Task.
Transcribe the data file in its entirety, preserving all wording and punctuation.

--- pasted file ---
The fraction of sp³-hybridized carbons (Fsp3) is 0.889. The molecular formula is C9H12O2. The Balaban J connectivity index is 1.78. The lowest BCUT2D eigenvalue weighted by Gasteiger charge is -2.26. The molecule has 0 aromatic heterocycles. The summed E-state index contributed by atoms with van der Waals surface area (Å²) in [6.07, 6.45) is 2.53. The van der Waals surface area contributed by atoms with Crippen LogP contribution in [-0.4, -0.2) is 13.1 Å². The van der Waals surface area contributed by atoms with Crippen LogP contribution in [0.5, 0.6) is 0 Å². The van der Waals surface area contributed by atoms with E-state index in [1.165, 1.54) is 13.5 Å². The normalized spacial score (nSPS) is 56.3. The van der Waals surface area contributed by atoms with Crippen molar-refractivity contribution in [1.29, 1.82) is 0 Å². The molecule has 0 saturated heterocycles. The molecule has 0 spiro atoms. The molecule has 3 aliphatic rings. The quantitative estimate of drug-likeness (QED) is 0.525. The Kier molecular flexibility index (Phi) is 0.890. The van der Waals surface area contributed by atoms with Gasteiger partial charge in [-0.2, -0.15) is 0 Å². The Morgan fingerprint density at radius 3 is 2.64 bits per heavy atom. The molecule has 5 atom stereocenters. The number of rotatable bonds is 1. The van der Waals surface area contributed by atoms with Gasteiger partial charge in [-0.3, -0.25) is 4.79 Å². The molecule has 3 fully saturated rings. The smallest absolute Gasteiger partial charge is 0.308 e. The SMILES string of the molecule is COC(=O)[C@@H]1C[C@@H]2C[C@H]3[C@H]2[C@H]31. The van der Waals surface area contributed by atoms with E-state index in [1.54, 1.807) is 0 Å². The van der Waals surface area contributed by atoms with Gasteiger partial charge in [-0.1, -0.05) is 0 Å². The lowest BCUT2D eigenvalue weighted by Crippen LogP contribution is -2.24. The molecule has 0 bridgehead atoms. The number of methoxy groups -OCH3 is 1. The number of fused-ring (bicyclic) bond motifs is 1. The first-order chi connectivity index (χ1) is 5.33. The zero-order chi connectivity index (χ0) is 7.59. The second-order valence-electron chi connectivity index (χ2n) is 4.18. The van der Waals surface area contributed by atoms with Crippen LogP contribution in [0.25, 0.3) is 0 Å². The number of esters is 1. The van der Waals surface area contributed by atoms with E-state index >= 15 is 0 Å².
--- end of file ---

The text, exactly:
The fraction of sp³-hybridized carbons (Fsp3) is 0.889. The molecular formula is C9H12O2. The Balaban J connectivity index is 1.78. The lowest BCUT2D eigenvalue weighted by Gasteiger charge is -2.26. The molecule has 0 aromatic heterocycles. The summed E-state index contributed by atoms with van der Waals surface area (Å²) in [6.07, 6.45) is 2.53. The van der Waals surface area contributed by atoms with Crippen LogP contribution in [-0.4, -0.2) is 13.1 Å². The van der Waals surface area contributed by atoms with Crippen LogP contribution in [0.5, 0.6) is 0 Å². The van der Waals surface area contributed by atoms with E-state index in [1.165, 1.54) is 13.5 Å². The normalized spacial score (nSPS) is 56.3. The van der Waals surface area contributed by atoms with Crippen molar-refractivity contribution in [1.29, 1.82) is 0 Å². The molecule has 0 saturated heterocycles. The molecule has 0 spiro atoms. The molecule has 3 aliphatic rings. The quantitative estimate of drug-likeness (QED) is 0.525. The Kier molecular flexibility index (Phi) is 0.890. The van der Waals surface area contributed by atoms with Gasteiger partial charge in [-0.2, -0.15) is 0 Å². The Morgan fingerprint density at radius 3 is 2.64 bits per heavy atom. The molecule has 5 atom stereocenters. The number of rotatable bonds is 1. The van der Waals surface area contributed by atoms with Gasteiger partial charge in [-0.3, -0.25) is 4.79 Å². The molecule has 3 fully saturated rings. The smallest absolute Gasteiger partial charge is 0.308 e. The SMILES string of the molecule is COC(=O)[C@@H]1C[C@@H]2C[C@H]3[C@H]2[C@H]31. The van der Waals surface area contributed by atoms with E-state index in [1.54, 1.807) is 0 Å². The van der Waals surface area contributed by atoms with Gasteiger partial charge in [-0.1, -0.05) is 0 Å². The lowest BCUT2D eigenvalue weighted by Crippen LogP contribution is -2.24. The molecule has 0 bridgehead atoms. The number of methoxy groups -OCH3 is 1. The number of fused-ring (bicyclic) bond motifs is 1. The first-order chi connectivity index (χ1) is 5.33. The zero-order chi connectivity index (χ0) is 7.59. The second-order valence-electron chi connectivity index (χ2n) is 4.18. The van der Waals surface area contributed by atoms with Crippen LogP contribution in [0.25, 0.3) is 0 Å². The number of esters is 1. The van der Waals surface area contributed by atoms with E-state index >= 15 is 0 Å².